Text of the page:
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Marans, S. (2014). Intervening with Children and Families Exposed to Violence (Part I). J. Infant Child Adolesc. Psychother., 13(4):350-357.

(2014). Journal of Infant, Child & Adolescent Psychotherapy, 13(4):350-357

Intervening with Children and Families Exposed to Violence (Part I)

Steven Marans

I am delighted to present this afternoon, especially after my good friend and colleague, Jonathan Cohen, and I would like to underline something that Jon said that goes to the heart of what we think about when we think about the psychoanalytic aims of all our work, regardless of where it occurs: the idea of illumination and helping people to find a frame of reference and words for what is so often unspeakable and often unknowable. This aim informs all the work that we do regardless of with whom and where we do it. It is also my pleasure to be joined by Dean Esserman, the co-developer of the Child Development Community Policing Program. We are going to talk about why we began doing what we did and introduce you to some of the components of the program.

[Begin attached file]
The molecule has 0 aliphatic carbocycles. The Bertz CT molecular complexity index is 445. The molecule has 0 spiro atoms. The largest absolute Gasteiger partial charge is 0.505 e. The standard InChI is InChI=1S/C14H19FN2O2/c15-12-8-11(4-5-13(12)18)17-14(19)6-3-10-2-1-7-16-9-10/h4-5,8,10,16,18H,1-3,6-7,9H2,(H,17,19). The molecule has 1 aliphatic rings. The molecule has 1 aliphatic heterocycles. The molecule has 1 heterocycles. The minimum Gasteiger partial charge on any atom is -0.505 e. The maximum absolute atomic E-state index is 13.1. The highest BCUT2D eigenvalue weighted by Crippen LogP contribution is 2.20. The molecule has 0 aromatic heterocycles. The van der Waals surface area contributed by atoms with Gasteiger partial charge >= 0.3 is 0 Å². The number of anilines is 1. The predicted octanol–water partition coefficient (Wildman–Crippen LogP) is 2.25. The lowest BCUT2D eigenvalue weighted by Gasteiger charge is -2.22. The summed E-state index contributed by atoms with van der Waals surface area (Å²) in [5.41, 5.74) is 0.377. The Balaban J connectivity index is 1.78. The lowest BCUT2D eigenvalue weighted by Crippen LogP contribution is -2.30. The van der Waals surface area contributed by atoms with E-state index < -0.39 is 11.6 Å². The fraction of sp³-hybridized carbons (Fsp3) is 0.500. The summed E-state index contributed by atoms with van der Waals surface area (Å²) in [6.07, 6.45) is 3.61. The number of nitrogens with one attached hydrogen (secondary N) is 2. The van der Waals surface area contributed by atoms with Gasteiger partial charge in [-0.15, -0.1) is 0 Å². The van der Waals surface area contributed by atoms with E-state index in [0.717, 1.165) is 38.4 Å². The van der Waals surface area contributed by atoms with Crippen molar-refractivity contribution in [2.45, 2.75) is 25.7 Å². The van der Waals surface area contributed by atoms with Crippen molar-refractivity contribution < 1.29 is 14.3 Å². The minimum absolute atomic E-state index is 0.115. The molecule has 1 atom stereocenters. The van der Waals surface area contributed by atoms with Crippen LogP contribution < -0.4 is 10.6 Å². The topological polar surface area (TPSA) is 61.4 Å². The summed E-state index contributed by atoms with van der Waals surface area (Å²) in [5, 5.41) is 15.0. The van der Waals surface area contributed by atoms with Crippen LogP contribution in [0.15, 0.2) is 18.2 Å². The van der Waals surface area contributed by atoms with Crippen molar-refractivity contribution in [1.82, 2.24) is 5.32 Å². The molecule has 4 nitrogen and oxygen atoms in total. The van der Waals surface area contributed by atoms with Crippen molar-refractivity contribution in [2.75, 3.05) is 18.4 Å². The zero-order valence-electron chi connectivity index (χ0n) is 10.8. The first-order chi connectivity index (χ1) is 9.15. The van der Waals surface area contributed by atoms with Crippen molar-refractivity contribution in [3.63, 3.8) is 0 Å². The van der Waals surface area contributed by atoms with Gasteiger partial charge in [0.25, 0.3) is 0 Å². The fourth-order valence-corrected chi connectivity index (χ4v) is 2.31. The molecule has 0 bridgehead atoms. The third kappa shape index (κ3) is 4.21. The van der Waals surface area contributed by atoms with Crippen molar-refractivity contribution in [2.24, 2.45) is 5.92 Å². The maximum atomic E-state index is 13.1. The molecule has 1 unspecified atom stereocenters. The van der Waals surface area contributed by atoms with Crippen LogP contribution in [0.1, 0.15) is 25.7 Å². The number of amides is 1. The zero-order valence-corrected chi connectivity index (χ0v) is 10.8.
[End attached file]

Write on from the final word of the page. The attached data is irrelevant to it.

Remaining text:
In 1990 I was called to the New Haven Hospital surgical floor because there was a 15-year-old who had been shot twice in the upper thighs. His friend was in a coma in the intensive care unit with gunshot wounds to the head and the chest. The reason I was called was that the hospital’s consultation/liaison service had already been called and they were having a very tough time with this 15-year-old, who was medically stable but completely noncompliant with any of the efforts to treat him during his hospital stay. When I arrived on the floor the team greeted me and said, “Boy, is this kid a pain in the ass” and they paused and said, “and is he scary!” So I walked in and introduced myself and the kid just glared at me and then sort of opened his mouth; he had stenciled gold teeth that had “RIP” on the top and his initials on the bottom. I am going to make this story very brief, but this is a boy who, at the age of 2, was diagnosed with Wilms tumor and who went through a whole series of intrusive painful treatments. His mother was chronically depressed; his father was a mainline heroin addict. The boy witnessed scores upon scores of incidents of domestic violence where the father would come home and beat the mother and take whatever money and valuables there were to feed his habit. The boy moved constantly, was in one school after another, failing in one classroom after another, until finally he was on the streets in our town of New Haven where he had been arrested several times prior to this shooting incident. He was involved in street-level drug dealing, first as a lookout and then actually selling.

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